Esoteric Clues: It’s no secret that slave-owners fathered children with their slaves

Traci Wilson-Kleekamp

The claimant’s mother’s name was Clora, and since you ask me I will tell you that Overton, her owner was the father of the claimant.  “I will tell you everything you ask me.”

— Testimony of former slave Nancy Hawkins, in the Civil War pension file of Henry Jones (March 12, 1920)

It’s no secret that slave-owners fathered children with their slaves. Stories of children begat between owners and their slaves are the subject of many oral stories concealed through painful whispers and gossip. That black women endured rape as the collateral asset of slavery is a deeply unspoken subject.  In my experience researching my once enslaved ancestors, relatives have different ways of re-remembering, telling or concealing the fragments of our family “history” depending who is telling the story, from what perspective they embrace the past and the importance or significance of the part they choose to share through re-telling.

The dynamics of African American genealogy host a number of simultaneously moving and acting parts. First, captive people were real estate, Next, as real estate they were transferred through a myriad of family gifts such as marriage, divorce settlements, death, mortgaged and sold to pay debts. Third, there are an infinite number of motivations and reasons for slave transactions between slave-owning families; so understanding their genealogy is essential to following how they trafficked slaves between each other generation after generation for nearly 300 years.  I call this doing genealogy twice — once for the slave-owning families and another for following slaves in the family. Esoteric clues lay in a disjointed fashion between the owning family and captive humans.

As a consequence, my method of genealogical research requires a concurrent practice of following the ancestry of the slave-owning family and their slave transactions to ascertain the relationships between slaves that culminate into recognized citizens for the first time on the 1870 census. Prior to this census, unless a former slave were free, the only identity relinquished to identity them on the census was as property on the slave schedules. An important record in-between the Emancipation Proclamation and the 1870 census are black marriage records.  In several Missouri counties, black marriages are separately indexed. It is the first time the formerly enslaved are legally recognized in a public process and document.

On slave schedules in 1850 and 1860, slaves are enumerated only by their color, age and gender.  In probate records and other real estate transactions, they could be mentioned with only their first name, and often simply referenced as a black man or woman, aged about 45 years old etc. Even babies lack identification by name — many times inventories as “child” or “infant” next to the mother.  Fathers are not mentioned or associated with a family group. I’ve seen only one document in my 20 plus years of doing research where a black family is documented with two parents and their children are associated as a biological family unit. It’s an emancipation record. The most complicated record I’ve analyzed was a “record of slaves” — one enslaved man, fathered children with three women within a small family household of slaves.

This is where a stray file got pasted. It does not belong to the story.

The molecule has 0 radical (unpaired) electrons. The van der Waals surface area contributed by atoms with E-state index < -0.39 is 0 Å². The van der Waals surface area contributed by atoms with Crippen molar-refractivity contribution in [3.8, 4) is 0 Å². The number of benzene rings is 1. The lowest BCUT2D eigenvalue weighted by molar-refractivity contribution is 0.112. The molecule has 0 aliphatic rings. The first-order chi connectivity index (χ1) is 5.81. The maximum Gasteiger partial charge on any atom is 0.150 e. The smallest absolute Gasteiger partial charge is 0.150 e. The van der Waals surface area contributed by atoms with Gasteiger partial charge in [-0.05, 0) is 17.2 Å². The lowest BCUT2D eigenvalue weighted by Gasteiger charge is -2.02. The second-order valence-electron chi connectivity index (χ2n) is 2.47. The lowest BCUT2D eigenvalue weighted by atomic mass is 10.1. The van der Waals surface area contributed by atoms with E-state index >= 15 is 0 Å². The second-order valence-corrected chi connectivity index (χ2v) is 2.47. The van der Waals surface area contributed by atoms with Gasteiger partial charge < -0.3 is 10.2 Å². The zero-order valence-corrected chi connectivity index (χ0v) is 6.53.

When I present my genealogical sleuthing practices in workshops, I focus on what I consider esoteric clues. These are clues that are only meaningful to me.  Someone else following the same case, might be drawn to a different set of esoteric clues and interests based on their own sense of discovery, background story or family memories.  To me, esoteric clues are fragments of meaning. They can be in the form of an unanswered question, or a series of unanswered questions. It could be a memory of a relative who figures in recollections and family lore, but the haunting and traces of their past that continues to slip into utterances in the presence can’t be explained.  You may have a skeletal framework of a memory, story, or unnamed photo or documents without a narrative, but the who, what, where, why and when still makes no sense. When you ask other family members for their recollections, there are conflicting accounts, or they complain that your facts are wrong, or better yet, cry or get angry about a memory where those being “re-remembered” are long dead.

An Affecting Scene in Kentucky

Esoteric clues can be muddled in memories, slippages during interviews or clues drawn from a wide array of legal documents and family papers. I am suspicious of crying, anger and conflict — see those moments as obvious signs of a haunting waiting to be recovered. In such instances, family members often resist direct questioning. Older family members can be provoked into “spilling the beans” but only if you are aloof in your questioning and spend considerable time listening. Chronological ordering of events is meaningless during the sleuthing journey because esoteric clues can present themselves simultaneously in multiple moments in every generation. There is a kind of eye, ear, cultural memory, and historical knowledge coordination that requires looking for patterns of activity, hints of concealment and pulling large and small pieces of erasure, denial, and neglected snippets of factoids called “oral history” into a grander landscape for understanding. Power dynamics are always in play. Critical family theory provides a way of disturbing, rupturing and questioning the power relations of the unspeakable, unspoken and unanswered.   Children fathered by slave-owners are a perfect example. White men in general, were not as open about their explicit sexual exploitation of their female slaves in captive relationships as was Vice President Richard Mentor Johnson, who served under President Martin Van Buren. Mr. Johnson also figures faintly into my slave-owning family tree, but I’ll save that for a future blog post!